Directed By: Chris Lavis, Maciek Szczerbowski
Starring: Laurie Maher
Trivia: This film won the 2008 Genie Award for Best Animated Short
Every year, the Academy nominates five films for Best Animated Short Subject, and every year the majority of people tuning in to the broadcast mentally tune out when it comes time to announce the winner. Not that I can blame them, really; with very few exceptions (such as the shorts that precede each new Pixar release), these movies aren’t readily available to the public, making it a chore (and, sometimes, an impossibility) to track them down. But thanks to a handful of DVD releases, including Image Entertainment’s 2010 offering Animation Express, we can now watch some of these fine shorts, and one of the best this particular collection has to offer is 2007’s Madame Tutli-Putli.
The work of filmmakers Chris Lavis and Maciek Szczerbowski, this 17-minute stop-motion short (produced with funds provided by the National Film Board of Canada) concerns a shy young woman, Madame Tutli-Putli, who, with the majority of her worldly possession in tow, boards a train (the destination of which is never revealed). Crowded into a cabin with her belongings as well as a few other passengers, Madame Tutli-Putli passes the time by reading a book. Later that night, though, when the train comes to an unscheduled stop, Madame Tutli-Putli (now all alone) must deal with a frightening situation, one that causes her to leave the safety of her cabin and search for help.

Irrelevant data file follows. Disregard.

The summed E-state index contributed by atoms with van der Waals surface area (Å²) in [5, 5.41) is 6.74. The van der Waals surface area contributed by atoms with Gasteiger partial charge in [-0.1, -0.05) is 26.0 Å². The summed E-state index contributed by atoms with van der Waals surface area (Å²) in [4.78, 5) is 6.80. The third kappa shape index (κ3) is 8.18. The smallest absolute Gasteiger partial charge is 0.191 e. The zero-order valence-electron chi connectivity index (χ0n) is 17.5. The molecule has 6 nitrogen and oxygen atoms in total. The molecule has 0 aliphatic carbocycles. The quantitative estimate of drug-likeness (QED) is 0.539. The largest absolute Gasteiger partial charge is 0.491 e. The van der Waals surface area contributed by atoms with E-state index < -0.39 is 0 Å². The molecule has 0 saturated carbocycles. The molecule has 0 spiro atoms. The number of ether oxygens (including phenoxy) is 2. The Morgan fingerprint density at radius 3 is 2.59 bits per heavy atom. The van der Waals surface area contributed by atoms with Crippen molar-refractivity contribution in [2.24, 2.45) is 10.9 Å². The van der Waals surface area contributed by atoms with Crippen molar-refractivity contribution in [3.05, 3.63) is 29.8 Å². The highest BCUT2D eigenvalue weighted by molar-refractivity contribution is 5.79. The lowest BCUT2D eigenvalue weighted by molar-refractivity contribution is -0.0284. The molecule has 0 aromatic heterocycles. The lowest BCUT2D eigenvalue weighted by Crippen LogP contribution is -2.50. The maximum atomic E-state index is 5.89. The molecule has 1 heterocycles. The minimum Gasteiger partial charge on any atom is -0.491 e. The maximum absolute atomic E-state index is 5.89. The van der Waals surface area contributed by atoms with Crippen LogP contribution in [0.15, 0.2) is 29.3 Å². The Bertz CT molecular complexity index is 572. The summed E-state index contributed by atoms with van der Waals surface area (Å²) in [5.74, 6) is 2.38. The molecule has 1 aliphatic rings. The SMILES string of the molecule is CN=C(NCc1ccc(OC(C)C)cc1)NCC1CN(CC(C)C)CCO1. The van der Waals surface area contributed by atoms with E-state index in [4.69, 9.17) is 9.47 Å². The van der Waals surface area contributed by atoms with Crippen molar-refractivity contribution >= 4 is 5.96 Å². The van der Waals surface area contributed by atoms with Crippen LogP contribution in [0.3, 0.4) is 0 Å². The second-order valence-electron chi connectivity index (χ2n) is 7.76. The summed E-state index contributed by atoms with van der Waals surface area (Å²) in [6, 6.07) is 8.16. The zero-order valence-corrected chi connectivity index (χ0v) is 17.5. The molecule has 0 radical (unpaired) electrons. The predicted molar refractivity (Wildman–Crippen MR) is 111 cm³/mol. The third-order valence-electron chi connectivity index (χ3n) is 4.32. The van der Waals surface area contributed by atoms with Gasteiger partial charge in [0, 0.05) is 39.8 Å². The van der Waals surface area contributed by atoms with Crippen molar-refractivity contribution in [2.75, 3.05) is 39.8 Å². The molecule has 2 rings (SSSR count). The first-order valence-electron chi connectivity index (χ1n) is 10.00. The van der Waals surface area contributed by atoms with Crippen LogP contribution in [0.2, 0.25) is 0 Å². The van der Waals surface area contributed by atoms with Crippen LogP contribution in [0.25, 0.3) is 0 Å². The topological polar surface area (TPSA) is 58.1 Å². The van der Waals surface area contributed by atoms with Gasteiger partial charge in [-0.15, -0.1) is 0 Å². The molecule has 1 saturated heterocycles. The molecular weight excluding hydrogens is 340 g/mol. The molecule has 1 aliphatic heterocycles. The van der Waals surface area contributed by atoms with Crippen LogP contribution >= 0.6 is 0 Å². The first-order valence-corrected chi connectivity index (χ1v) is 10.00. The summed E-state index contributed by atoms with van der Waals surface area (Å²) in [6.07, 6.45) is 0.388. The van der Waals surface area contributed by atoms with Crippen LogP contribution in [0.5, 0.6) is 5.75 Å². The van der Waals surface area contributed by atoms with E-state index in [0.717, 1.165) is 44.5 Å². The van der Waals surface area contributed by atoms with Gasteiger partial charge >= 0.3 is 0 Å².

With its setting (a train) and period clothing, Madame Tutli-Putli reminded me of Agatha Christie’s Murder on the Orient Express, yet while the movie is somewhat mysterious (especially towards the end), the focus is placed more on the inner workings of its lead character’s mind, leaving us to wonder if what she’s experiencing is real or imaginary. There are moments of humor, like the scene where two men are playing chess (the train occasionally rocks and sways, causing the pieces to move around the board on their own, often landing in different spaces than the ones they occupied a second earlier. Instead of fixing the problem, the two play the pieces wherever they land), as well as an uncomfortable sequence in which a male passenger sitting across from Madame Tutli-Putli makes an inappropriately obscene pass at her. But the real strength of Madame Tutli-Putli isn’t its story; it’s the incredible animation. To accent the seamless stop-motion, Lavis and Szczerbowski superimposed images of actual human eyes over top of the puppet’s faces, bringing unexpected depth to the characters while making them appear both real and artificial at the same time.
Despite its gorgeous animation and engaging (if somewhat elusive) story, Madame Tutli-Putli did not win the 2007 Oscar for Best Animated Short (the award went to the Polish production of Peter and the Wolf, a 33-minute adaptation of the classic children’s story featuring the music of Sergei Prokofiev). But even though it lost the Oscar, Madame Tutli-Putli is an extraordinary movie, and has me wondering how many other exceptional animated shorts are out there for the taking.